South Africans do use “taxis”, but the word means something very different than it does in New Zealand. Essentially, taxis are minivans like the one below, which operate a sort of informal bus service. There are very few full-size buses, but these taxis seem to travel along fairly well-defined routes, although I doubt if there’s any kind of timetable. As far as I can tell, drivers are completely independent and don’t coordinate with each other at all, so there might be five taxis passing your stop in ten minutes or there might be none.


Every now and again, well-meaning people (and the odd sprawl pusher) ask why New Zealand cities don’t adopt minivans as part of their public transport, with minivans making it easier to serve more different places (and “point to point” service) compared with larger buses. Even the most basic financial analysis, though, shows that it won’t stack up – the labour costs are too high in countries with a reasonable minimum wage, the capital costs are too high, and there’s not much fuel efficiency gain compared with private cars, so not much saving there either.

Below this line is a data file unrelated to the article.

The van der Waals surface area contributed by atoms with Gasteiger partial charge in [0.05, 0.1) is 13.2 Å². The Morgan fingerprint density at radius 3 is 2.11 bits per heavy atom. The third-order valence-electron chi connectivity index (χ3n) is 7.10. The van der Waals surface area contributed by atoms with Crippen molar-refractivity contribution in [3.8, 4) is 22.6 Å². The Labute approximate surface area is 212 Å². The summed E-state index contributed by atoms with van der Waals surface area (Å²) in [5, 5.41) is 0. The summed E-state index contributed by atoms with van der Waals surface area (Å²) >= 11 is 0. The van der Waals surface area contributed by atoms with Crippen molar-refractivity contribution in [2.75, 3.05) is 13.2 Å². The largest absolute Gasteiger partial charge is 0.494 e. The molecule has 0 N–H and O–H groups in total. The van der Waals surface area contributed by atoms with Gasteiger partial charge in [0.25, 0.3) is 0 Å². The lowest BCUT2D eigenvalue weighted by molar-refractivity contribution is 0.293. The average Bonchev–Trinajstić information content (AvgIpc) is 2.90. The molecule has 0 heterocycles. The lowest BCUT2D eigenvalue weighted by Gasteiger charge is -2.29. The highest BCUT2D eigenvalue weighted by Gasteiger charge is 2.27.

Like Auckland, Durban is a city defined in large part by its coastline – although the main beachfront, next to the CBD, probably has more in common with somewhere like Surfers Paradise. Good surf, high temperatures and the odd shark. The beach carried on unbroken for seven sandy kilometres, lined with retail stalls, amusement parks, pools, casinos, hotels and the occasional car park. The picture below probably isn’t the fairest one, a typical shot of the beach would show more people and fewer car parks, but this is the one I’ve got:


The promenades along the beach have been upgraded, and a typical summer day now sees plenty of families walking, cycling and generally just enjoying the beach. It was a sight that made my now-wife very happy, as these improvements have made the beach much more accessible and family-friendly than when she was growing up there.


As our cab driver told us, there are now a lot more tourists coming to Durban, and the city is vying with Cape Town to attract more international visitors. Anywhere in the world you find tourists, you’ll find locals cheerfully devising schemes to part them from their money, such as the one below which I’m going to call a gaudily decorated rickshaw thingy, although there may be a more technical term for this. This probably isn’t a very effective means of transporting people along a 7 km beach, but I think it was at least 35 degrees and humid on the day I took this photo, so let’s all have a moment of sympathy for the poor bugger.